We’ve not been talking much about it and that’s partially my fault as well (busy with other projects), but Cognifide has a really cool initiative called Cognifide Labs that we intend to grow over time. The plan is to devote up to 10% company time into side projects that help us grow expertise and allow our devs to dwell into interesting technologies, methodologies and languages and develop their skills.
Being the agile company taking part in many EPiServer projects we never seem to have enough environments to test our web-apps and software in general in various scenarios. We find ourselves constantly reinstalling and trying to keep our servers in a state that can can at least remotely be called as stable. After all how many deployments and tearing down of various EPiServer, CruiseControl, TeamCity, SQL Server and other "I need to have" apps can a server take before slowing down to a crawl or collapsing all together (that said I bow before our faithful THOTH for taking all the abuse it does). We definitely needed more servers! And we needed them now!
Early this year we’ve started to talk to the guys at XCalibre that came up with a great idea. What if you could have an unlimited amount of servers available for you at any given time? I mean really what if you could have 0 servers one day and the next day have a rich farm of servers for literally no cost, paying only when you power them up and not paying a bit if you take them down. This turned out to be quite a project for them that turned to materialize as FlexiScale. (you can read more about it here). Looking at all that I’ve mentioned before while eliminating the cost of maintaining the servers locally we decided to give FlexiScale a spin.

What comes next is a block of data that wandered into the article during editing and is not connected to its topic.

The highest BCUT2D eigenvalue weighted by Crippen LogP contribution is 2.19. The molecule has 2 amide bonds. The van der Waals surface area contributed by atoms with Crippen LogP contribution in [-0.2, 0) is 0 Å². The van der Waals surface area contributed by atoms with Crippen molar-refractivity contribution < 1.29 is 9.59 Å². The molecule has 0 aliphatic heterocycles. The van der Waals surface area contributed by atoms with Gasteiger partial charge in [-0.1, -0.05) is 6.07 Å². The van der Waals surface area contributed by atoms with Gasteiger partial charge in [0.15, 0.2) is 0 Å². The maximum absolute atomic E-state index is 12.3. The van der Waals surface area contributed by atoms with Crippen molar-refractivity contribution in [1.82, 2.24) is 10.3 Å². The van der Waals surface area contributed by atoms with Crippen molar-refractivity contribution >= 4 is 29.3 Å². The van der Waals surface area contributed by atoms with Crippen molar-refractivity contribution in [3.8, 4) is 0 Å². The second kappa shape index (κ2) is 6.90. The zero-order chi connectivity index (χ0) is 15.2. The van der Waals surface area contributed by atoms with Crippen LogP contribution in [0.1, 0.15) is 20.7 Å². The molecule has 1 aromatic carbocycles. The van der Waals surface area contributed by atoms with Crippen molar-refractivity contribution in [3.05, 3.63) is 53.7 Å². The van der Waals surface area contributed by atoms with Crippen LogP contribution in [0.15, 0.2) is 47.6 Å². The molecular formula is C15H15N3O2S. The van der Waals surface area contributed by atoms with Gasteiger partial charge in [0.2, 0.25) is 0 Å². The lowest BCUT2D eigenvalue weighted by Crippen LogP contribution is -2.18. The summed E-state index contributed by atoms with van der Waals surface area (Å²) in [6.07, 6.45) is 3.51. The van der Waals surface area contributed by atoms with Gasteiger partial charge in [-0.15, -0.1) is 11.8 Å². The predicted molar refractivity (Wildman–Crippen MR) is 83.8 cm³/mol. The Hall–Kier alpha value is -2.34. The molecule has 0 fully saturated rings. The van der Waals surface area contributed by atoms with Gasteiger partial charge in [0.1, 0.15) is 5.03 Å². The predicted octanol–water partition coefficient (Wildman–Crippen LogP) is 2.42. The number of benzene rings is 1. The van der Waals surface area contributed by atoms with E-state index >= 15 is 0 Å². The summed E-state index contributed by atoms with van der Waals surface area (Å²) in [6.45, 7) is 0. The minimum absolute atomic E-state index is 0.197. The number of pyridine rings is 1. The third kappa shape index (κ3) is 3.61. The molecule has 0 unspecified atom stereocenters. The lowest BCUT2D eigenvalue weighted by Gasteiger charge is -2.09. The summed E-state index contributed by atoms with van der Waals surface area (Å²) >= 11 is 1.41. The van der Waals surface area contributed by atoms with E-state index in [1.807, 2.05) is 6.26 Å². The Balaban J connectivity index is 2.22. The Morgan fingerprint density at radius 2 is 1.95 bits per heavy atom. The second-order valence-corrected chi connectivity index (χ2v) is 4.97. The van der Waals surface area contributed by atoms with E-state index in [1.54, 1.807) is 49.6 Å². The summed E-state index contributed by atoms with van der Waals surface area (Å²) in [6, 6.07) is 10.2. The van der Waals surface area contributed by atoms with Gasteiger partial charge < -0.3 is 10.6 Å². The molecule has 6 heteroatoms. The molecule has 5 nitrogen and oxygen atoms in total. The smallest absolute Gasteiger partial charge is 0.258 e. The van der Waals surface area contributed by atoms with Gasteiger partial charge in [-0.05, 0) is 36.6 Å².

Early this year FlexiScale published a set of API’s that we looked at and (being the geeks we are) tried to utilize it in a desktop application with a limited success. It turned out that the initial API was perfectly accessible from dynamically typed languages while statically typed languages like C# didn’t really get their love in the initial release :) So we started opening the support tickets and shortly after that establishing a lively dialogue with the great folks there. Let me tell you, the guys in the FlexiScale support are really an amazing and responsive bunch. Not only did we get the support and the fixes we needed for the language we chose but we also pretty much got all our suggestions implemented and added to the API’s.
Thus CogniScale was born:
The app allows for easy powering up and down the servers (allowing you to describe the reason for the action) from a nice and shiny GUI as well as scheduling it with windows task scheduler through its command line interface. it allows you to connect using FTP or Remote Desktop as well as any other app you can run from command line (it features a custom command editor that allows you to configure any app to work with it) with a single click. The app also allows you to quickly go through the history of servers’ maintenance to determine how often and for what reason were they taken on and off-line.
Should you decide that FlexiScale is your thing, please give CogniScale a whirl and let us know what you think.
This entry (Permalink) was posted on Monday, June 2nd, 2008 at 10:10 pm and is filed under C#, Downloadable, EPiServer, Internet Information Services, Microsoft SqlServer, Software, Software Development, Web applications. You can follow any responses to this entry through the RSS 2.0 feed. You can leave a response , or trackback from your own site.